Sen. Hillary Clinton gave a speech last month on the Senate floor about the burdensome cost of higher education. Do you remember her key points? Neither does anyone else, because all anyone remembers from that speech is what she wore: a perfectly reasonable V-neck T-shirt under a blazer.
That outfit, according to Washington Post fashion writer Robin Givhan, "was … like catching a man with his fly unzipped." Calling it "an exceptional kind of flourish," she explained that, "it's not a matter of what she's wearing but rather what's being revealed."
This hyperbolic drivel – from a Pulitzer Prize-winning critic – ended up, not just in the "Style" section where it barely belonged, but as the inspiration for countless network news spots and a fashion field day in the political blogosphere.
This is not the first time that Hillary has been judged on her looks, and it won't – though it should – be the last. Indeed, just days later, in the CNN/YouTube debate, presidential candidate John Edwards, when asked to say something he disliked about her, said, "I'm not sure about that coat."
As we look forward to one of the most diverse and potentially radical presidential races in recent history, it is crucial that America's media elite evolve less-sexist standards for political coverage.
Women have shattered many a glass ceiling, only to find that we still get judged on the other side of the shards, not just on our histories and talents, but on our looks. The media is partly to blame for this antiquated way of "seeing" female leadership.
Of course, there are professional standards in attire, and everyone in the public eye – male or female – must expect such scrutiny. We have seen pithy pieces on Barack Obama's radical choice to shed his tie, for example, but such analysis is usually focused on what fashion choices reveal about personality and leadership style – not sexuality.
The hullabaloo over John Edwards's $400 haircuts was – while overblown – centered around the gap between his talk and his walk. How could the man with "The Road to One America" campaign justify spending a poor family's rent check on his hair? This is a valid and important question – pushing us all to think about the ways in which our lives don't match our values.
But Hillary's V-neck was immediately analyzed sheerly in terms of cleavage (which was nonexistent in the photos).
Feminist academics often invoke the phrase "male gaze" – first coined by Laura Mulvey in her 1975 essay "Visual Pleasure and Narrative Cinema" – when trying to give their students a systemic perspective on the classic construction-worker catcall to an attractive woman. The "male gaze" is the sense that – as women – we are always being watched and evaluated.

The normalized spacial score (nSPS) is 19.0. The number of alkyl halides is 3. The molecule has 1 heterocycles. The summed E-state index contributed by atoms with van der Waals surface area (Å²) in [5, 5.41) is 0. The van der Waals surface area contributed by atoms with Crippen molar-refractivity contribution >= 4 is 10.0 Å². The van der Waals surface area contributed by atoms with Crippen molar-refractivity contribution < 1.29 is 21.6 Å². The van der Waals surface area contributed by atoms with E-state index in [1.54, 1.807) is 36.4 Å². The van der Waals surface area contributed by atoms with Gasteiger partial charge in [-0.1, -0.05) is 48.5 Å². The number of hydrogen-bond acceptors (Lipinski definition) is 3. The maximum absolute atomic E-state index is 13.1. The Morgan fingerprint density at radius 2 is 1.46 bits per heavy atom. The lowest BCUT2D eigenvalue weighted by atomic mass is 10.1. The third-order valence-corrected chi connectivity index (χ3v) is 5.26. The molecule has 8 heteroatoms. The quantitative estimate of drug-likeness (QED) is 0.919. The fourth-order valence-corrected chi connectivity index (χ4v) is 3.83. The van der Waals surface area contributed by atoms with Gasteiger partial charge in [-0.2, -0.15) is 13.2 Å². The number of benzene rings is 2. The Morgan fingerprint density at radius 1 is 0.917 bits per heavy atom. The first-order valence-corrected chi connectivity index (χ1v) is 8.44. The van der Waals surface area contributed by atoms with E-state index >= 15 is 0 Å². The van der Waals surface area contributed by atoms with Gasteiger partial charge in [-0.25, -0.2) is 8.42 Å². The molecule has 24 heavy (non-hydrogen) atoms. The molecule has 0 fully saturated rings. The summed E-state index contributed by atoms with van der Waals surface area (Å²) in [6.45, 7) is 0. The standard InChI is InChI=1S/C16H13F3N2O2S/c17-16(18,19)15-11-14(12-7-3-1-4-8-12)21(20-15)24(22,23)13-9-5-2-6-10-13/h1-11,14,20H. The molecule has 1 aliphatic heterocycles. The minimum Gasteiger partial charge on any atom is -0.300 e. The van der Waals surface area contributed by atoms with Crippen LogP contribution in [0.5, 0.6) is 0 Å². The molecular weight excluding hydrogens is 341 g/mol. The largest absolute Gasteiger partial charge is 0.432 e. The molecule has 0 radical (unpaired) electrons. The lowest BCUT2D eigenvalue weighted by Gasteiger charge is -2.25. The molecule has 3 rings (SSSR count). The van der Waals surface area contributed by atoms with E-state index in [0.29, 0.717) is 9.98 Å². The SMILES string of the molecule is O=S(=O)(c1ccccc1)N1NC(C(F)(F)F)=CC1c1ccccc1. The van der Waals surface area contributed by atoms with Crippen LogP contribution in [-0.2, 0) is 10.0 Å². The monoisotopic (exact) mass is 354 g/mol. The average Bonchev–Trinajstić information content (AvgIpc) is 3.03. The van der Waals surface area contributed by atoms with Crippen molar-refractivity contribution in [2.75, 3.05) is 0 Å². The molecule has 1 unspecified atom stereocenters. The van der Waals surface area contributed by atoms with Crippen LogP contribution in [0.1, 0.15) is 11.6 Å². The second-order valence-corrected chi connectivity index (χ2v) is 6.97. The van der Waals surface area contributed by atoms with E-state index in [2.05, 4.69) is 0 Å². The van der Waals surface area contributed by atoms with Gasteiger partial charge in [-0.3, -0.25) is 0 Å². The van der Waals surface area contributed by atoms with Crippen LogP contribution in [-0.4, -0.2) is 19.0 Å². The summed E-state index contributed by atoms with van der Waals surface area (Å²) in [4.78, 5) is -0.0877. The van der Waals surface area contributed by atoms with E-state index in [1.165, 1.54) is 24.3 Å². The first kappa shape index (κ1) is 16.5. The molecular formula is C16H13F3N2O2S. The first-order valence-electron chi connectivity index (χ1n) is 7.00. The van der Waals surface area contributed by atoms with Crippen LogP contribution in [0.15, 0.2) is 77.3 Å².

At a time when the American public is bombarded with 24/7 news, the creators of media – male or female – have unparalleled control over the nature of that gaze. In this case, it was a woman who ostensibly catcalled at Hillary just as she was presenting a critical testimony about how difficult it is for the average American to afford higher education.
It's even more disempowering and paralyzing on the Senate floor than it is on the street, because it has public implications. Teenagers aspiring to be class presidents or little girls curled up next to their babysitters watching the nightly news get a damaging introduction to the media's "male gaze" and its effect on contemporary female leadership.
It is imperative that media leaders create more enlightened standards for political coverage – not just for Hillary's sake, but for the next generation of girls learning what it means to be both female and powerful.
For starters, appearance-based evaluation of presidential candidates should be limited across the boards. If a reporter is convinced that an aesthetic choice sheds light on a candidate's ability to lead – as it potentially could have with Mr. Edwards's hypocritical spending habits – then so be it. Clearly these moments are few and far between, and should stay as nongendered as possible.
Of course political humorists will still take potshots at our presidential candidates' looks, as will fashion and gossip columnists, but America's serious news outlets must draw the line.
At a time when we need rigorous, ethical journalism more than ever, it is not Hillary's V-neck we need analyzed, but her character, vision, and potential to make history as the first female president of the United States of America. Now that would be exceptional.
• Courtney E. Martin is the author of "Perfect Girls, Starving Daughters: The Frightening New Normalcy of Hating Your Body." Her website is www.courtneyemartin.com .